At last year’s Petrie-Flom conference on the FDA in the 21st Century, I had an experience that I’ve never really had before in my academic career. I gave a paper (co-authored, actually) that was met with genuine ire. The paper dealt with labeling GMO foods. Several in the audience—including friends—heard me as going over to the dark side of anti-science, irrational skepticism, and downright immoral ignorance of important nutritional and commercial advantages. I wasn’t buying into such bad science, however. The written paper (concededly it’s always possible that a lengthy legal argument doesn’t come across in a nuanced way in a short presentation) argued three points: (1) the FDA has not acted to the full extent of its statutory labeling authority; (2) the present processes for granting market clearance for particular GMO products is highly deferential to industry submissions with respect to safety (the safety of a particular GMO product is a different question from the general question of GMO safety—the FDA’s own example is the unknown allergenic effects of adding peanut genes to other agricultural products); and (3) in a context in which scrutiny of safety is so industry-dependent, there is a case to be made for labeling so that consumers can make their own choices.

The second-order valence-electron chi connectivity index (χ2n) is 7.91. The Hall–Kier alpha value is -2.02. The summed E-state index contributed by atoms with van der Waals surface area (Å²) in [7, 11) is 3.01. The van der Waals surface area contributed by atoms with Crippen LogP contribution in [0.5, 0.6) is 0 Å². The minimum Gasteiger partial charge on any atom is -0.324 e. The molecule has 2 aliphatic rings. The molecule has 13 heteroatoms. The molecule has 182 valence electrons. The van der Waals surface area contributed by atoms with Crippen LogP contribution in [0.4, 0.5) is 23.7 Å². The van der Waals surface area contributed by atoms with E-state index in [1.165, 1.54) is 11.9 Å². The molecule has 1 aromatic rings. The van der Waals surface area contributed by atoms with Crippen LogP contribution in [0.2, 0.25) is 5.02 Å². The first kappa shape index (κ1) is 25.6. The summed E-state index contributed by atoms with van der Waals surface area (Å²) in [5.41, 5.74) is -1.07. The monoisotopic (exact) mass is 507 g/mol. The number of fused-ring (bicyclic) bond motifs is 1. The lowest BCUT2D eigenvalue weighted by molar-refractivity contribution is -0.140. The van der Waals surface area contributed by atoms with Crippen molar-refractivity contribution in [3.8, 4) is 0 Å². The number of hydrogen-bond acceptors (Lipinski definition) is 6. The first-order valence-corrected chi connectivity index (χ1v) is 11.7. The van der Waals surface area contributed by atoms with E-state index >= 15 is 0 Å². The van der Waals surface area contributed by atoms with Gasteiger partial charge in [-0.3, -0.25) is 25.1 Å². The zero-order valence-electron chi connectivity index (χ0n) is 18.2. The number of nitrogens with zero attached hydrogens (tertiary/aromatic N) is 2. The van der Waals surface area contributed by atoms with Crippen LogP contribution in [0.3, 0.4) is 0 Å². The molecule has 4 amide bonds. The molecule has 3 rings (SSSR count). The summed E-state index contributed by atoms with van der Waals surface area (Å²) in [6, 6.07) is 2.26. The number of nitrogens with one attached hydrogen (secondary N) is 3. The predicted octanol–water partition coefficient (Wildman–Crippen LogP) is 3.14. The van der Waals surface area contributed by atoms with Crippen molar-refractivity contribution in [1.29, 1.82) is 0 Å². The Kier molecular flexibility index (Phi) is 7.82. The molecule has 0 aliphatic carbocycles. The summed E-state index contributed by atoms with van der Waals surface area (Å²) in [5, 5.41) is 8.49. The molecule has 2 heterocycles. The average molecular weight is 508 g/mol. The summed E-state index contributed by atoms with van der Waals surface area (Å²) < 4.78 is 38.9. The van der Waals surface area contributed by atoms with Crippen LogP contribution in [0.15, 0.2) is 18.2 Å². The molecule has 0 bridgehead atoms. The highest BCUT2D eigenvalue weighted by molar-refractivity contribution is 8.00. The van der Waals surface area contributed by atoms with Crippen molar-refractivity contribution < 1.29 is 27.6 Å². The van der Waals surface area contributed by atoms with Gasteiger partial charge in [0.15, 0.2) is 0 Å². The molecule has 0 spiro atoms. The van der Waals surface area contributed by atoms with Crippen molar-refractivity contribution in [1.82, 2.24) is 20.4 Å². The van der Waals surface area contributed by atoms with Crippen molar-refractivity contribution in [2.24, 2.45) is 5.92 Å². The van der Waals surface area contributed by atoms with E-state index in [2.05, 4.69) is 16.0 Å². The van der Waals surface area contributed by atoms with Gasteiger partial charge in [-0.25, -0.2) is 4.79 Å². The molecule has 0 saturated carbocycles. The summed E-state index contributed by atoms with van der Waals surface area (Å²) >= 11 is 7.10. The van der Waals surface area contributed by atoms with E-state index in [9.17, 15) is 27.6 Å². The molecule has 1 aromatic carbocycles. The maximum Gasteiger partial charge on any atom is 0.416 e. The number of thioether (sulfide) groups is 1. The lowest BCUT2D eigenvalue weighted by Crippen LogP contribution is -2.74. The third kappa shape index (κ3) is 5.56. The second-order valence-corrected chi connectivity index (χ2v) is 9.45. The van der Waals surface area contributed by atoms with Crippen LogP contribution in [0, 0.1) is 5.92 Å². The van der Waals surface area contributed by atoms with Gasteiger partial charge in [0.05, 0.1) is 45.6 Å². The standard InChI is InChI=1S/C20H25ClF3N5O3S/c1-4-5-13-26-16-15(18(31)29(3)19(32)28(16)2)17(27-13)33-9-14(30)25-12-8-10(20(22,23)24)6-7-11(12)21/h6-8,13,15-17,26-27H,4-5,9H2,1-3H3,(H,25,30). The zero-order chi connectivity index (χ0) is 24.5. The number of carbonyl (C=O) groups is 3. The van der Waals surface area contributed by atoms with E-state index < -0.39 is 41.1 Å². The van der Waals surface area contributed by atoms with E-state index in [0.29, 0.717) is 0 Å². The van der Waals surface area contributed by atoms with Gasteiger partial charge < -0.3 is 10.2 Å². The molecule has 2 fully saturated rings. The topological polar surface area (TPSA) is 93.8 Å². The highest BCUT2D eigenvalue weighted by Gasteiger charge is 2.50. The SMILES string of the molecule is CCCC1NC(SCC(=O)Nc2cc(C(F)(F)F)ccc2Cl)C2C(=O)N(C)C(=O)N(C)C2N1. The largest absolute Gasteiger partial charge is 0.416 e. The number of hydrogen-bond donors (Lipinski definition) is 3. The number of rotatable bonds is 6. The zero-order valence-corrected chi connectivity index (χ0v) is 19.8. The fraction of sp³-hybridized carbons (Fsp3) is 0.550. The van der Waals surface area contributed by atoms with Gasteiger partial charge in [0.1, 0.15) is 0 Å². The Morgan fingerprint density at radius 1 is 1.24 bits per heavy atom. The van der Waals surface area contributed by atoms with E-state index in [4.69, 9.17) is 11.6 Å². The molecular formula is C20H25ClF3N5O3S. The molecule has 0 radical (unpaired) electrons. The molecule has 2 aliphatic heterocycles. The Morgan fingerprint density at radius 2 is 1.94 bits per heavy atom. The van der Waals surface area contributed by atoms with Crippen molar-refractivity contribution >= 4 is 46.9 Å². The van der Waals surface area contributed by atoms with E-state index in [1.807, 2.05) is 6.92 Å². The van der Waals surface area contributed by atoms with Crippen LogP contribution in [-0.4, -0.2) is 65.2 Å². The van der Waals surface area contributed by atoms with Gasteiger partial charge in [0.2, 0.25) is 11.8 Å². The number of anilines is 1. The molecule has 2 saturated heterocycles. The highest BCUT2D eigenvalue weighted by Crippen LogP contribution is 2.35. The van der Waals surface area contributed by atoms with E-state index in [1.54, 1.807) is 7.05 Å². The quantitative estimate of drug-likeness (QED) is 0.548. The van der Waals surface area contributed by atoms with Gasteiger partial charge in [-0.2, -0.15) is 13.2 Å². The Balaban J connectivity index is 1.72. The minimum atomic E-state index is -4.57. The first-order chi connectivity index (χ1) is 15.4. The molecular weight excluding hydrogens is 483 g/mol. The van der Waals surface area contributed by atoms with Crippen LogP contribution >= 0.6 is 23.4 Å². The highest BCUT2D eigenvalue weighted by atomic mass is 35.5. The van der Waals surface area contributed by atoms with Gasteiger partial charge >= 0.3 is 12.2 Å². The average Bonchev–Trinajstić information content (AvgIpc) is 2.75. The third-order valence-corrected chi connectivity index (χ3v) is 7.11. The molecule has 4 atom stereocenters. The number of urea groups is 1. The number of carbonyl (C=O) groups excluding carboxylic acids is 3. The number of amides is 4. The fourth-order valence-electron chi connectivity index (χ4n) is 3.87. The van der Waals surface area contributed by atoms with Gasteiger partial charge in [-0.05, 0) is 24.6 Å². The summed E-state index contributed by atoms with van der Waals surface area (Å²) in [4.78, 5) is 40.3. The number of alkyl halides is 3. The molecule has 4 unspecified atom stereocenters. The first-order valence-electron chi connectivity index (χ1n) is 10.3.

In a nutshell, the current FDA process for allowing a particular GMO product to be marketed is a variant of the process for allowing marketing of additives Generally Recognized as Safe (GRAS). Under the GRAS process, anyone can petition for a determination that an additive is GRAS; industry can also make its own GRAS determinations. The procedure for clearing GMO foods is a consultative process that is also voluntary and entirely reliant on information from industry. Unlike the GRAS process, however, it does not even require publication of the information relied on for consultations.
In an article published this week in JAMA Internal Medicine, Neitner et al. demonstrate the extent to which GRAS determinations are riddled with conflicts of interest. The authors conclude, “The lack of independent review in GRAS determinations raises concerns about the integrity of the process and whether it ensures the safety of the food supply, particularly in instances where the manufacturer does not notify the FDA of the determination. The FDA should address these concerns.” Given the parallels between the GRAS process and the process applied to GMO foods, one might hypothesize that conflicts of interest are similarly present in the latter. The FDA should address these concerns, too. This is not anti-science; it is respect for good science.[Leslie Francis]